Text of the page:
The 1st Canadian Division crossed by the southern bridge at Cologne, the passage being witnessed and the salute taken by General Sir Herbert Plumer, Commanding the Second British Army ; and the 2nd Canadian Division crossed by the Bonn Bridge, where I took the salute.
The leading troops of the respective Divisions crossed at 9.30 a.m.
The weather was bad, the day being dark, and a steady rain poured down throughout. In spite of this the spectacle was magnificent. The smart, sturdy Infantry, with bayonets fixed, marching perfectly, with colours flying and bands playing our national airs, was an impressive sight, which did not fail to bring home -to the German population the great potential strength of our Army.
On December 14 and 15 the Canadian Corps moved forward and relieved the Cavalry screen on the southern half of the perimeter of the Cologne bridge-head, taking over control of the roads and railways leading into the occupied territory, and being disposed in depth for its defence. I moved my Headquarters to Bonn, the Headquarters of the 1st Canadian Division being at Cologne and those of the 2nd Canadian Division at Bonn.
During the remainder of the year nothing of great moment occurred.
The time was employed in preparing the men for the resumption of their duties as citizens. Great stress was laid on the educational work of the Khaki University of Canada and on the professional re-education carried out under arrangements made by General Headquarters. Each Unit found teachers from their own ranks, and lecturers from both Britain and Canada addressed large audiences on varied subjects.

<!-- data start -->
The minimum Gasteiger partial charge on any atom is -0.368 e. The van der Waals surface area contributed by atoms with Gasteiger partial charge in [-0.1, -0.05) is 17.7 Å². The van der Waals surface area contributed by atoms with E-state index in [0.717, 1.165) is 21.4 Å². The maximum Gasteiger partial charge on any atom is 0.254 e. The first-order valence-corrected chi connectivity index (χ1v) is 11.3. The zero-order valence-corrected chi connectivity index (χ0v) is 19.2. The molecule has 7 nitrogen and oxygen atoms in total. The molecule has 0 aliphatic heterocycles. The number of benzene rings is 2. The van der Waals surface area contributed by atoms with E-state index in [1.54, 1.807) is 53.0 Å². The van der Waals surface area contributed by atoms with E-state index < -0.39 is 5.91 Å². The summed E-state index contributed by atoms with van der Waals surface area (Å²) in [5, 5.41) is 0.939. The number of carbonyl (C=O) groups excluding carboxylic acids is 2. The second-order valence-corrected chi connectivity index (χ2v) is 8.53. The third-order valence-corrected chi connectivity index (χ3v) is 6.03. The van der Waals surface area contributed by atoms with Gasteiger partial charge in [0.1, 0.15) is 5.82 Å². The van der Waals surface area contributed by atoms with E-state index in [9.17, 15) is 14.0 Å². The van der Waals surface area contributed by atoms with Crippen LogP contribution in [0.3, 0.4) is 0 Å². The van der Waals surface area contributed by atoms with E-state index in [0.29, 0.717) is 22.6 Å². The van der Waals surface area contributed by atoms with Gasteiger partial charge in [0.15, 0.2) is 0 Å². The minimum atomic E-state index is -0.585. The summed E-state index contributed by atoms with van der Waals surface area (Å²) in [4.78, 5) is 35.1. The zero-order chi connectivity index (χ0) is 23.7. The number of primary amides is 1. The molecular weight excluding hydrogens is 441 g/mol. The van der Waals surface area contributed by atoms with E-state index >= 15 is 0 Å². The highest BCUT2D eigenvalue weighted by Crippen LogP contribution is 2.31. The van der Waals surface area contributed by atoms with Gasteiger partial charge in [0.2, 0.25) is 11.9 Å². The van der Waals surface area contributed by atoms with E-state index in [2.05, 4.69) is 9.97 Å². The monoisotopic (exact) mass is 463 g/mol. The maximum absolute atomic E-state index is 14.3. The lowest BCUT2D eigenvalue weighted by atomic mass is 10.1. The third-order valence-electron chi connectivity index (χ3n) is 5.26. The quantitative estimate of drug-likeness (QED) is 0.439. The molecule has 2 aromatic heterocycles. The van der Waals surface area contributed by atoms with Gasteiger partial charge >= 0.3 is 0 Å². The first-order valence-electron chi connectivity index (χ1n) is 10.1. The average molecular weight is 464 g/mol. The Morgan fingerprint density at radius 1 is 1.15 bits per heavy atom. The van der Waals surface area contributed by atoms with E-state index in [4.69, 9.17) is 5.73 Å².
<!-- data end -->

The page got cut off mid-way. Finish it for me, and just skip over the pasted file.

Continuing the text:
A wholesome interest was fostered and maintained in all forms of sport.
The greatest possible freedom from duty was allowed all ranks, and everything was done to brighten what all hoped would be their last Christmas spent away from Canada.
THE CANADIAN CORPS,
ORGANISATION, ADMINISTRATION AND FUNCTIONS.
PART I. ORGANISATION— Infantry
Cavalry and Cyclists
Canadian Army Service
The Signal Service
PART II. ADMINISTRATION—The General Staff
The Administrative Staff
Some Individual Officers
PART III. FUNCTIONS— Infantry
Cavalry and Cyclists
Canadian Army Service Corps
(642) 0 194 Index PART III.— contd.
PAGE The Signal Service
PART IV. MISCELLANEOUS UNITSThe Corps Survey Section
The Corps Reinforcement Camp
APPENDICES— i. Composition of a Canadian Division
ii. (a) Corps Troops as on November 11, 1919
(b) Canadian Corps Heavy Artillery
iii. Synopsis of some Establishments
iv. (a) Organisation of the Medical Services
(b) Organisation of the Ordnance Services
(c) Organisation of the Veterinary Services
(d) Organisation of the Gas Services
(e) Organisation of the Pay Services